Yup, those pine trees are directly under the arch…the second shot is from the far side after we walked through it.
After these shots we headed back out the spur trail (to the right of the arch in the first photo above and once we regained the main trail continued on towards Landscape Arch. On the way we started hearing this strange Indian sounding flute music and eventually came out at the Landscape Arch viewpoint to find an elderly gentlemen playing the tunes. We were not able to get a movie of him playing or a recording but we were pretty much alone on the trail at this point and hearing the music echoing through the canyons in the quiet early morning was beautiful.
Once we arrived at Landscape Arch we were suitably impressed. This is the largest arch in the park at almost 300 feet long and about 200 feet high. You used to be able to walk out and go underneath it but in the early 1990s a large piece of it fell off from underneath the right hand end. After that it has continued to shed small stones over the intervening years so it is now off limits to people. Good thing; if it collapsed on you it would definitely leave a mark. Landscape is the arch in the front; the second one behind it is Partition Arch and the third one you can see behind it in the second photo is Navajo Arch. The fourth arch you can see on the right of the second photo appears to be unnamed…but there are over 2,000 arches in the park so I guess they didn’t name all of them. We thought that Landscape was the best arch we saw today. We also decided to get the obligatory tourist shot standing in front of the arch…sort of a “We were there.” thing. An obliging fellow hiker took this for us.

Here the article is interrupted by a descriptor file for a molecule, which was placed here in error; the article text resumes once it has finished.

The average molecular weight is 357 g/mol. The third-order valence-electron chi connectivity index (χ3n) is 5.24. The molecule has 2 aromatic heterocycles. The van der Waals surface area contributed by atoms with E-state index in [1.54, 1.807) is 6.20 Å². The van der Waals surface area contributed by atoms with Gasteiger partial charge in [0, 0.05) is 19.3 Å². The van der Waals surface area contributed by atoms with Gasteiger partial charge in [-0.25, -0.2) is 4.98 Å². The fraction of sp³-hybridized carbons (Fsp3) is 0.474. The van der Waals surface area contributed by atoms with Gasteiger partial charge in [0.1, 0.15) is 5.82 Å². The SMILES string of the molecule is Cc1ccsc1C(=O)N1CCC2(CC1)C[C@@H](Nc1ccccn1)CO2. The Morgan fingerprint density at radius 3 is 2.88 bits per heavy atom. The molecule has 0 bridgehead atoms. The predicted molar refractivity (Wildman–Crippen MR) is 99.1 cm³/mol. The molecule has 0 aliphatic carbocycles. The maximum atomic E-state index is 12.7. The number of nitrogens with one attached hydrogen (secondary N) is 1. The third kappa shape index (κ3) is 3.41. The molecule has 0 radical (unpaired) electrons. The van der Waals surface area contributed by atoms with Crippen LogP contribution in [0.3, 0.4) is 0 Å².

On the way out to Landscape Neil shot a couple of panorama shots looking to both sides of the hiking path…left side then right side.
After the Landscape Arch viewpoint the trail went pretty steeply upwards for a couple hundred yards. You had to hike up a piece of one of the fins about 10 feet wide with 30 foot drops on both sides…and you had to sort of shinny around several rock projections on sloping footing. Connie decided her vertigo wouldn’t allow her to get up and down safely so she stayed at the bottom while Neil went up. He didn’t go all the way out to the Double O Arch that was the terminus of the trail but did go far enough to get a shot of it.